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Chinese traders who hacked law firms’ data hit with nearly $9 million judgement in SEC case

Thursday, May 11, 2017   (0 Comments)
Posted by: Brian Monroe
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By Brian Monroe
bmonroe@acfcs.org
May 11, 2017

The chief regulator of the United States securities sector has won a nearly $9 million judgement against a Macau-based cyber gang for breaching prominent New York-based law firms and stealing and trading on non-public data on upcoming mergers, resulting in millions of dollars in illicit profits.

In the scheme first unveiled by federal investigators in December, Iat Hong, Bo Zheng and Chin Hung, targeted seven unnamed New York law firms, eventually busting their way into two firms which provided legal and advisory services to companies in the mergers and acquisitions (M&A) space. The gang then used the law firms' stolen, non-public information to buy stock in companies targeted for mergers or acquisitions.

In a ruling released last week, the Securities Exchange Commission (SEC) won penalties and judgements against the group totaling $8.9 million, with the Southern District of New York District Judge Valerie Caproni also issuing an order freezing any assets the group has in the U.S.

The judge stated that the evidence “sufficiently demonstrates” the group “hacked into the nonpublic networks of two New York-headquartered law firms and stole, through deception, confidential information covering several publicly-traded companies” in the M&A realm.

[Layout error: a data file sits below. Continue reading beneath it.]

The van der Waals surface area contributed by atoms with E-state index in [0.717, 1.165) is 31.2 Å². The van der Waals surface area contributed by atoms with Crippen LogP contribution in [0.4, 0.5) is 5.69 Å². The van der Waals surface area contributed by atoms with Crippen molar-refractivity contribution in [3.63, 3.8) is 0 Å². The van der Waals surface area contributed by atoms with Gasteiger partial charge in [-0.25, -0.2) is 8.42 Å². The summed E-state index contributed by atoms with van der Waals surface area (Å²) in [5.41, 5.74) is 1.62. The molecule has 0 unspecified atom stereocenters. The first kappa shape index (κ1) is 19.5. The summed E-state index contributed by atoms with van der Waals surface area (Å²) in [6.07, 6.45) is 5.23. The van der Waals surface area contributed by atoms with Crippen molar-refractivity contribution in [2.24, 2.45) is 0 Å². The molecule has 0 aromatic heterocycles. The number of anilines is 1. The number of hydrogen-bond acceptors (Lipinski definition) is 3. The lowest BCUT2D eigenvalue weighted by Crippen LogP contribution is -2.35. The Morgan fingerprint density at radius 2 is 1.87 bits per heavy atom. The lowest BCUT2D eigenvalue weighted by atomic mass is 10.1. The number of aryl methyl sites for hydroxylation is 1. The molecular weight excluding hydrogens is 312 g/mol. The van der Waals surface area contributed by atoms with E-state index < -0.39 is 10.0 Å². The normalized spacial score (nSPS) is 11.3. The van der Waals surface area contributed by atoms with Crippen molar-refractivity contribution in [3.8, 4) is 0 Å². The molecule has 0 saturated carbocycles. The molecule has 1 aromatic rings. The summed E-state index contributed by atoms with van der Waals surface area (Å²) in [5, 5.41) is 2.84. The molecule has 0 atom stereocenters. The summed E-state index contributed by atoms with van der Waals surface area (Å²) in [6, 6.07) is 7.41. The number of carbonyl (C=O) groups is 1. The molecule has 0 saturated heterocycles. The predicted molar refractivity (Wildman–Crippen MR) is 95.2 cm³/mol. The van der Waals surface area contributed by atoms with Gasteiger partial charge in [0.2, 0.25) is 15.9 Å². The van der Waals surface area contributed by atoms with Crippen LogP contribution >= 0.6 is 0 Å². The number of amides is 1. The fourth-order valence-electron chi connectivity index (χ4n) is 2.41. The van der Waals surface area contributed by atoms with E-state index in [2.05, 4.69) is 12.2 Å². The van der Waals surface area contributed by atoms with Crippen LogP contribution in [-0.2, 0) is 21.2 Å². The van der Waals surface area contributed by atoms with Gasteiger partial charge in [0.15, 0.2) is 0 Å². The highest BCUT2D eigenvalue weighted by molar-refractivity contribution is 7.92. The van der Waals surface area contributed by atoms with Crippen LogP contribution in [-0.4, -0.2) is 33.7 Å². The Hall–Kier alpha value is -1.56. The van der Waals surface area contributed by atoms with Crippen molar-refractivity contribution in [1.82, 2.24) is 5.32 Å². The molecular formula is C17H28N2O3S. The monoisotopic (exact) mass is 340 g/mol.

The group then “reaped illegal profits by trading on the stolen, material nonpublic information,” according to the nine-page default judgement. The final penalty figures are so high because their actions, and the securities laws at play, allow the fines to be triple the profits the traders originally garnered.  

As a result of the insider information pilfered from the networks and servers of the two punctured law firms, the group bought shares in five publicly-traded companies before major deals between April 2014 and late 2015, eventually garnering illicit profits of $4 million, according to court documents.

Though this December attack was against a law firm, the hack was a warning to all manner of entities involved in analyzing, safeguarding or auditing non-public data – including financial institutions with business analysts and securities trading arms – that they must redouble their cyber defenses.

More broadly, hackers are increasingly painting a bullseye on the virtual defenses of law firms, attempting to gain access to what legal experts call a “treasure trove” of sensitive, material and confidential information on everything from mergers to patents and punitive lawsuits.

The concern by law firms is further acknowledgement of the ever-increasing aggressiveness of cyber attackersand the reality that the countermeasures and responses to such incursions has at times been shoddy.

Law firms, particularly smaller operations, may also be hampered by a lack of budgets, staff or expertise on the cyber front.

Law firms a tempting target of confidential, material information

Here are some examples of information hackers would find attractive at a law firm and why:

·         Financial disclosures: law firms typically review quarterly and annual reports and information on behalf of clients.  This information is sensitive and secret until it is publicly released. If a hacker gets their hands on those financials, they could use it for insider trading, espionage, and blackmail. The hackers could also just sell the secret technical information directly to a competing company, or provide the information for free on the internet to harm the company.